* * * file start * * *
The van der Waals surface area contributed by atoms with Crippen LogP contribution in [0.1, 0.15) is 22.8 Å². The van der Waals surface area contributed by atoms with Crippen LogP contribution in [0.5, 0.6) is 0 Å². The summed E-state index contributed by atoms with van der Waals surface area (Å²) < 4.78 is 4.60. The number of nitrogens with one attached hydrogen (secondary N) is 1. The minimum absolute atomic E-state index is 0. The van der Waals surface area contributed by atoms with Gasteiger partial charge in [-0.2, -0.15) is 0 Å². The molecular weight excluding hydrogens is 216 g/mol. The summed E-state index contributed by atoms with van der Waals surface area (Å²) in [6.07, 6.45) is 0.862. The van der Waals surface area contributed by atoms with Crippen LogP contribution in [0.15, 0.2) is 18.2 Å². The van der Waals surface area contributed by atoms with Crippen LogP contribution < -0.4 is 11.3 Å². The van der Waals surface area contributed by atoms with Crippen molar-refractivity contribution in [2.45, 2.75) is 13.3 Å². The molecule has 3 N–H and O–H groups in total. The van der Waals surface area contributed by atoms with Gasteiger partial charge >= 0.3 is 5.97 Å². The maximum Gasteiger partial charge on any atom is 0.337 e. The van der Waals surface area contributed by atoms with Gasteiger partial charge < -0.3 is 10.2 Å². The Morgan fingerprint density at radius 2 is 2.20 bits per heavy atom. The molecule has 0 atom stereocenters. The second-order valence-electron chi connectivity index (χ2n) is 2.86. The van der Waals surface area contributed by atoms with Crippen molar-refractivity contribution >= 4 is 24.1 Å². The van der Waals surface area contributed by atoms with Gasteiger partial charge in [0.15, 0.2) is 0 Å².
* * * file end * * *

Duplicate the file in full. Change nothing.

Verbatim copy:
The van der Waals surface area contributed by atoms with Crippen LogP contribution in [0.1, 0.15) is 22.8 Å². The van der Waals surface area contributed by atoms with Crippen LogP contribution in [0.5, 0.6) is 0 Å². The summed E-state index contributed by atoms with van der Waals surface area (Å²) < 4.78 is 4.60. The number of nitrogens with one attached hydrogen (secondary N) is 1. The minimum absolute atomic E-state index is 0. The van der Waals surface area contributed by atoms with Gasteiger partial charge in [-0.2, -0.15) is 0 Å². The molecular weight excluding hydrogens is 216 g/mol. The summed E-state index contributed by atoms with van der Waals surface area (Å²) in [6.07, 6.45) is 0.862. The van der Waals surface area contributed by atoms with Crippen LogP contribution in [0.15, 0.2) is 18.2 Å². The van der Waals surface area contributed by atoms with Crippen LogP contribution < -0.4 is 11.3 Å². The van der Waals surface area contributed by atoms with Crippen molar-refractivity contribution in [2.45, 2.75) is 13.3 Å². The molecule has 3 N–H and O–H groups in total. The van der Waals surface area contributed by atoms with Gasteiger partial charge >= 0.3 is 5.97 Å². The maximum Gasteiger partial charge on any atom is 0.337 e. The van der Waals surface area contributed by atoms with Gasteiger partial charge < -0.3 is 10.2 Å². The Morgan fingerprint density at radius 2 is 2.20 bits per heavy atom. The molecule has 0 atom stereocenters. The second-order valence-electron chi connectivity index (χ2n) is 2.86. The van der Waals surface area contributed by atoms with Crippen molar-refractivity contribution >= 4 is 24.1 Å². The van der Waals surface area contributed by atoms with Gasteiger partial charge in [0.15, 0.2) is 0 Å².